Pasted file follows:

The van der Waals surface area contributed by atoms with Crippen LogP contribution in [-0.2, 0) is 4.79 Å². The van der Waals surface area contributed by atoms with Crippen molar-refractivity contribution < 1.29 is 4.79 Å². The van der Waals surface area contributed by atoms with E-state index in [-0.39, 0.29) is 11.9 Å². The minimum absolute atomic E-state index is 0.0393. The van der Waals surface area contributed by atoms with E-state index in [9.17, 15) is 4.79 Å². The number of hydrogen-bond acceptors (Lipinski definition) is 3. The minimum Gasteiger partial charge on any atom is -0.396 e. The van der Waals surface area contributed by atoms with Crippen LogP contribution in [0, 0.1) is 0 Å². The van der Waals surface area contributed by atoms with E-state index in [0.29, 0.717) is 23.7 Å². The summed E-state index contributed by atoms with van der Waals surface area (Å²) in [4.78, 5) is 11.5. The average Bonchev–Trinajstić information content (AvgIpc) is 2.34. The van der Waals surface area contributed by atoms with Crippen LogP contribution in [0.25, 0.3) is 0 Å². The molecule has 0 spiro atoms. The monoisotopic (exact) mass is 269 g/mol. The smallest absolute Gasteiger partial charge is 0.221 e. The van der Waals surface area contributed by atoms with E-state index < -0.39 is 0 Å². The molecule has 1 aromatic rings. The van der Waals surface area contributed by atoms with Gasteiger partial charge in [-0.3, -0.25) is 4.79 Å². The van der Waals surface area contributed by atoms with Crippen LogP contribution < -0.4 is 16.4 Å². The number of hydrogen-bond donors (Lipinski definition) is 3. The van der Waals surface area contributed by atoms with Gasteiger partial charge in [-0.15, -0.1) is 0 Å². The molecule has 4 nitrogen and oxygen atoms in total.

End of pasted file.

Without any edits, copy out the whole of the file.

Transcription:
The van der Waals surface area contributed by atoms with Crippen LogP contribution in [-0.2, 0) is 4.79 Å². The van der Waals surface area contributed by atoms with Crippen molar-refractivity contribution < 1.29 is 4.79 Å². The van der Waals surface area contributed by atoms with E-state index in [-0.39, 0.29) is 11.9 Å². The minimum absolute atomic E-state index is 0.0393. The van der Waals surface area contributed by atoms with E-state index in [9.17, 15) is 4.79 Å². The number of hydrogen-bond acceptors (Lipinski definition) is 3. The minimum Gasteiger partial charge on any atom is -0.396 e. The van der Waals surface area contributed by atoms with Crippen LogP contribution in [0, 0.1) is 0 Å². The van der Waals surface area contributed by atoms with E-state index in [0.29, 0.717) is 23.7 Å². The summed E-state index contributed by atoms with van der Waals surface area (Å²) in [4.78, 5) is 11.5. The average Bonchev–Trinajstić information content (AvgIpc) is 2.34. The van der Waals surface area contributed by atoms with Crippen LogP contribution in [0.25, 0.3) is 0 Å². The molecule has 0 spiro atoms. The monoisotopic (exact) mass is 269 g/mol. The smallest absolute Gasteiger partial charge is 0.221 e. The van der Waals surface area contributed by atoms with E-state index < -0.39 is 0 Å². The molecule has 1 aromatic rings. The van der Waals surface area contributed by atoms with Gasteiger partial charge in [-0.3, -0.25) is 4.79 Å². The van der Waals surface area contributed by atoms with Crippen LogP contribution < -0.4 is 16.4 Å². The number of hydrogen-bond donors (Lipinski definition) is 3. The van der Waals surface area contributed by atoms with Gasteiger partial charge in [-0.15, -0.1) is 0 Å². The molecule has 4 nitrogen and oxygen atoms in total.